But after more than 16 months at the UAE-run center, Mohammed has become “very hopeless,” according to his son, Abdul Musawer, who has spoken with his father periodically.

“The U.S. government said my father would be freely living with his family, but they lied,” he said from his home in Afghanistan.

Although some of the men transferred to the UAE report satisfactory conditions and appear to be progressing through a program granting prisoners greater liberties over time, others remain under restrictions and express mounting distress.

According to lawyers and family members, some of the men have not been permitted to use the Internet or go outside. Periodic phone calls to family members are typically limited to five minutes, and are sometimes cut off if the conversation veers into politics or conditions at the center.

In a recent call to his family, Ravil Mingazov, a Russian who was moved to the UAE center in January 2017, suggested that conditions were worse than at Guantanamo, according to his mother, Zukhra Valiulina.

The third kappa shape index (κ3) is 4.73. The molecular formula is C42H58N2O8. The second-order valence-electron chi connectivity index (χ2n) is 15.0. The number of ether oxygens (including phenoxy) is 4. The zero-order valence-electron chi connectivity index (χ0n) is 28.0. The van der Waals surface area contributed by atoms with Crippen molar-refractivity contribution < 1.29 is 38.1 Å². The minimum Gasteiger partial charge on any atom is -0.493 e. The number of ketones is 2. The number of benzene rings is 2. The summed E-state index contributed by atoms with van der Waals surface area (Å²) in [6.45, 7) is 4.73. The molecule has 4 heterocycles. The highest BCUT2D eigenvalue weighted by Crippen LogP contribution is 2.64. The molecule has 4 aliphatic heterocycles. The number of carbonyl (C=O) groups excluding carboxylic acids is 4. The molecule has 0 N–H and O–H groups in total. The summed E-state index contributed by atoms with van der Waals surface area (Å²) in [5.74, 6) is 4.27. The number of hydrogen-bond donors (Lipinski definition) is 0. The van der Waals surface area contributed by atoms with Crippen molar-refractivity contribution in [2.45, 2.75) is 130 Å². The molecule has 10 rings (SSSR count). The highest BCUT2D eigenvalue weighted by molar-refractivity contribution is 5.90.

“He said, ‘Mama, this is a prison,’ ” Valiulina said in a phone interview.

Although prisoners at Guantanamo are cloistered at an isolated naval base, the U.S. military has allowed periodic visits by lawyers and the Red Cross, and provided certain information to the media. Not so in the UAE.

The family of another Afghan, named Obaidullah, who was transferred in August 2016, was able to visit him early in his time in the UAE. But subsequently he was out of touch with his family for more than a year, according to attorney Anne Richardson. “This seems like indefinite detention all over again,” she said.

Other attorneys say their former clients have reported satisfactory conditions to their families, possibly because they are in the later stages of the program. Some former detainees have received multiple visits from family members, lawyers said. UAE authorities have provided visas and money for other families.

No matter the conditions, nearly everything about the UAE program remains secret, even its location. Attorneys and relatives of the men say at least some have reportedly been moved to a new site in recent months.